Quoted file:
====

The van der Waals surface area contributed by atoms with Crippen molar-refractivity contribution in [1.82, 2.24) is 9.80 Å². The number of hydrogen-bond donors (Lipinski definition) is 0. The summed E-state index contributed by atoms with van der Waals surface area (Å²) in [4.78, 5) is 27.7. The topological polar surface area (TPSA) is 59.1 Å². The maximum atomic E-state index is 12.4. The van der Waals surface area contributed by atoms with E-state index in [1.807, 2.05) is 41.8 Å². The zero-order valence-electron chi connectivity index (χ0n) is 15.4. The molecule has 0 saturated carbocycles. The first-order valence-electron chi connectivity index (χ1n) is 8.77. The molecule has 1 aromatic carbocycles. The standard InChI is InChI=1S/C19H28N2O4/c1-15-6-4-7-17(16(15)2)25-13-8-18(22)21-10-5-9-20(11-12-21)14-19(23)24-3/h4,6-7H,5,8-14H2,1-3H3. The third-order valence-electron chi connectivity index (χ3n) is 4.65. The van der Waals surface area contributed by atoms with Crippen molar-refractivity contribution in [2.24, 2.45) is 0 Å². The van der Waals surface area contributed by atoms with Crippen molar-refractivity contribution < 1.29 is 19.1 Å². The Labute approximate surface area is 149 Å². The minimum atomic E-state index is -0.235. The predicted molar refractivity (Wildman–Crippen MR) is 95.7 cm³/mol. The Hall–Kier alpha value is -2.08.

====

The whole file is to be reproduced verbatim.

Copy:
The van der Waals surface area contributed by atoms with Crippen molar-refractivity contribution in [1.82, 2.24) is 9.80 Å². The number of hydrogen-bond donors (Lipinski definition) is 0. The summed E-state index contributed by atoms with van der Waals surface area (Å²) in [4.78, 5) is 27.7. The topological polar surface area (TPSA) is 59.1 Å². The maximum atomic E-state index is 12.4. The van der Waals surface area contributed by atoms with E-state index in [1.807, 2.05) is 41.8 Å². The zero-order valence-electron chi connectivity index (χ0n) is 15.4. The molecule has 0 saturated carbocycles. The first-order valence-electron chi connectivity index (χ1n) is 8.77. The molecule has 1 aromatic carbocycles. The standard InChI is InChI=1S/C19H28N2O4/c1-15-6-4-7-17(16(15)2)25-13-8-18(22)21-10-5-9-20(11-12-21)14-19(23)24-3/h4,6-7H,5,8-14H2,1-3H3. The third-order valence-electron chi connectivity index (χ3n) is 4.65. The van der Waals surface area contributed by atoms with Crippen molar-refractivity contribution in [2.24, 2.45) is 0 Å². The van der Waals surface area contributed by atoms with Crippen molar-refractivity contribution < 1.29 is 19.1 Å². The Labute approximate surface area is 149 Å². The minimum atomic E-state index is -0.235. The predicted molar refractivity (Wildman–Crippen MR) is 95.7 cm³/mol. The Hall–Kier alpha value is -2.08.